From payment frequency to another design choice – what is the comparative impact of gratuitous cash grants versus grants provided as credit? New evidence from Ethiopia by Tadesse and Zewdie examines the question in the context of the national PSNP program: some 8,400 of it beneficiaries participated in a cash grant pilot (providing $200/person), which was compared to other recipients of the credit-based HAB. Results show that grant-based livelihood investments are about 0.09 and 0.14 percentage points higher than loan-based livelihood investments in internal rate of return and capital growth rate, respectively. This is because. Why such difference? The authors argue that, unlike loans, the failures and success of investments using grants are fully born by the households, hence they may put greater effort into it. Also, the absence of credit risk may matter – a risk that forces the investor to pay from other personal assets if the project fails. The only risk to the grant projects is loss of the value of the investment. Therefore, grant users my take risk to invest on high-payoff but risky livelihoods.
More on Ethiopia: Rashid et al review the tremendous progress in managing large covariate shocks. The latest success was dealing with El Nino related drought in 2015 that resulted in sharp increase in vulnerability. An estimated 10.2 million people, in addition to 8 million people supported by the PSNP, were in need of food aid, with 400,000 children severely malnourished. The magnitude of 2015 food security shock was much larger than 1983 drought related famine, which claimed 300 thousand lives. By contrast, there was no reported death in 2015 and, unlike past, the disaster was largely managed by the national institutions and resources.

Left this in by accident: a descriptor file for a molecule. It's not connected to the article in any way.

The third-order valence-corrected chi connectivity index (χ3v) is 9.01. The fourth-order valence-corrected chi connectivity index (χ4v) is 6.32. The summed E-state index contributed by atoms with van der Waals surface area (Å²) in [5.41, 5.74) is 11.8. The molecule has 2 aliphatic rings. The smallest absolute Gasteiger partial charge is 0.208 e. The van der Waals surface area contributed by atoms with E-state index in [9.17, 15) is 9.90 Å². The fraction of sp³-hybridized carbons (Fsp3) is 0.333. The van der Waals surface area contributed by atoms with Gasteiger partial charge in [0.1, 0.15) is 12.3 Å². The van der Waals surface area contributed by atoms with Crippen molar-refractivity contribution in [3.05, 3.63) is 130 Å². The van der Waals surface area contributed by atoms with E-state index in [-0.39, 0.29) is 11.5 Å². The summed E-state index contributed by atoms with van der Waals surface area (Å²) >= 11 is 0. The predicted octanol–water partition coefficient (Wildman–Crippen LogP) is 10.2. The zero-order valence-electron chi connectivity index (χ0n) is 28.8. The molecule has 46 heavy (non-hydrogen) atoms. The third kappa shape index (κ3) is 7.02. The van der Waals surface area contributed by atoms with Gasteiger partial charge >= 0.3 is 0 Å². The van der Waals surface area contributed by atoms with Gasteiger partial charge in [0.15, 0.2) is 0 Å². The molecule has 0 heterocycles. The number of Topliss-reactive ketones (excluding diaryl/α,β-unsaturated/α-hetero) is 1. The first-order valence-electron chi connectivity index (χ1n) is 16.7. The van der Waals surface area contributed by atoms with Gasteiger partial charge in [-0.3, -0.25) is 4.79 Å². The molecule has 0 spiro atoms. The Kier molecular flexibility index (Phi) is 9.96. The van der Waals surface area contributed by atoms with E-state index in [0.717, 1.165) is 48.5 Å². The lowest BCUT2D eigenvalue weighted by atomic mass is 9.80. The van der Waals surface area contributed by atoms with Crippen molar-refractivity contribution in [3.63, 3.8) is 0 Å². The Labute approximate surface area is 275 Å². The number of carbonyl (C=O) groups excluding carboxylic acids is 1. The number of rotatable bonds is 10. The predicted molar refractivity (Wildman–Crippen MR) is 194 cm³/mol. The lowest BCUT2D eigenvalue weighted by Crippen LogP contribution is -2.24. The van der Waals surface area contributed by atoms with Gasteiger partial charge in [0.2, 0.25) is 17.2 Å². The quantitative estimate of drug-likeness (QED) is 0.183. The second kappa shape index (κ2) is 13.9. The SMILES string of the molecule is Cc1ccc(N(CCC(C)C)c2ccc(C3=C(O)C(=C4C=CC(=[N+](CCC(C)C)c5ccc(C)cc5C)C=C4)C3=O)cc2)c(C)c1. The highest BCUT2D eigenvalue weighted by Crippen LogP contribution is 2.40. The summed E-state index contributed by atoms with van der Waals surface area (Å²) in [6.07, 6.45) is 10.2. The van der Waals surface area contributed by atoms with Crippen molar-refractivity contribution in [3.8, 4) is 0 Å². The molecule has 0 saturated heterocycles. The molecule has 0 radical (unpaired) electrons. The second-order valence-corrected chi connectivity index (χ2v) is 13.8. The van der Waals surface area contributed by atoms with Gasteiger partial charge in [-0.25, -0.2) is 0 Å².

Let’s move to Asia, where a WBER article by Bah et al examines the Unified Database for Social Protection Programs in Indonesia. In assessing possible targeting errors, they attribute them to two factors: misenumeration, or undercoverage of poor households during the enumeration process, and misclassification of households during the ranking stage. Their results highlight the value of increasing the number of households enumerated in the national targeting registry survey (“a full census would cost 11% of the value of additional benefits received by households omitted from the registry”). A related option would be to identify the poorest areas based on poverty maps at higher levels of geographic aggregation (where they tend to be more reliable), and then to survey all households in these areas (saturation strategy). Targeting gains from this approach would also be relatively larger than those from improving the PMT estimates by adding more difficult-to-observe assets. A complementary strategy deserving attention, the article argues, would be to transform the household targeting system registration into a more open process to allow greater entry.
From East to South Asia: “India’s biometric ID, Aadhaar, is here to stay”, states a new commentary by Gelb et al. Indeed, India’s Supreme Court verdict (about 1,500 pages long) was a milestone ruling with deep implications for IDs in the country. So, who can ask people for their Aadhaar? Social protection institutions and tax authorities can do so, but not schools, private banks, and mobile phone operators (h/t Tina George). Bonus on the region: in a JDE article, Hill et al find that in Bangladesh, agricultural index insurance encouraged, consistent with theory, farmers to take on greater risk, particularly through expanding area under higher-value crops and through investments in risk-increasing agricultural inputs during the monsoon season